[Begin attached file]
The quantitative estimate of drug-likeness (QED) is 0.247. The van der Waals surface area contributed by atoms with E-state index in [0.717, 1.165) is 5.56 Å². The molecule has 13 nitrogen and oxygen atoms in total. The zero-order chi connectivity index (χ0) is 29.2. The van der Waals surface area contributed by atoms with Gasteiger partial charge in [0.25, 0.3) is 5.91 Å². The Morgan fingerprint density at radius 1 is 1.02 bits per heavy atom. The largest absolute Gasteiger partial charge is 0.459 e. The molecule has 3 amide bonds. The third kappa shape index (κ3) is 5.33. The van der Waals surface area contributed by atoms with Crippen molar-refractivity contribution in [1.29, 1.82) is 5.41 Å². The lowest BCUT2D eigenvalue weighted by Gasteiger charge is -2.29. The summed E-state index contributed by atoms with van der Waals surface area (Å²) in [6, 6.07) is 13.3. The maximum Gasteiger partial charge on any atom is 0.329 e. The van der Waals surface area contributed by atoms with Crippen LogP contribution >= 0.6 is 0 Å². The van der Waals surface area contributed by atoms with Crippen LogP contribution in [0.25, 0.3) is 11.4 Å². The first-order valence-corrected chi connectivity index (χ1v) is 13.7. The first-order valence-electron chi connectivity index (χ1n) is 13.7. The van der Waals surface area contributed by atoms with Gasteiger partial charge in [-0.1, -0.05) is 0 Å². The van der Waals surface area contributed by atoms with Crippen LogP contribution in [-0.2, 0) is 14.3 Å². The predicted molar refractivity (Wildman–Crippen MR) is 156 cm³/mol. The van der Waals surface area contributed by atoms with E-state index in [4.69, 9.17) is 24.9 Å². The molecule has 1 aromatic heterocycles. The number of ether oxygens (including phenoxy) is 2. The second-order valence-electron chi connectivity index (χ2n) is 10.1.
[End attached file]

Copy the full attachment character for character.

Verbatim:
The quantitative estimate of drug-likeness (QED) is 0.247. The van der Waals surface area contributed by atoms with E-state index in [0.717, 1.165) is 5.56 Å². The molecule has 13 nitrogen and oxygen atoms in total. The zero-order chi connectivity index (χ0) is 29.2. The van der Waals surface area contributed by atoms with Gasteiger partial charge in [0.25, 0.3) is 5.91 Å². The Morgan fingerprint density at radius 1 is 1.02 bits per heavy atom. The largest absolute Gasteiger partial charge is 0.459 e. The molecule has 3 amide bonds. The third kappa shape index (κ3) is 5.33. The van der Waals surface area contributed by atoms with Crippen molar-refractivity contribution in [1.29, 1.82) is 5.41 Å². The lowest BCUT2D eigenvalue weighted by Gasteiger charge is -2.29. The summed E-state index contributed by atoms with van der Waals surface area (Å²) in [6, 6.07) is 13.3. The maximum Gasteiger partial charge on any atom is 0.329 e. The van der Waals surface area contributed by atoms with Crippen LogP contribution >= 0.6 is 0 Å². The van der Waals surface area contributed by atoms with Crippen LogP contribution in [0.25, 0.3) is 11.4 Å². The first-order valence-corrected chi connectivity index (χ1v) is 13.7. The first-order valence-electron chi connectivity index (χ1n) is 13.7. The van der Waals surface area contributed by atoms with Gasteiger partial charge in [-0.1, -0.05) is 0 Å². The van der Waals surface area contributed by atoms with Crippen LogP contribution in [-0.2, 0) is 14.3 Å². The predicted molar refractivity (Wildman–Crippen MR) is 156 cm³/mol. The van der Waals surface area contributed by atoms with E-state index in [4.69, 9.17) is 24.9 Å². The molecule has 1 aromatic heterocycles. The number of ether oxygens (including phenoxy) is 2. The second-order valence-electron chi connectivity index (χ2n) is 10.1.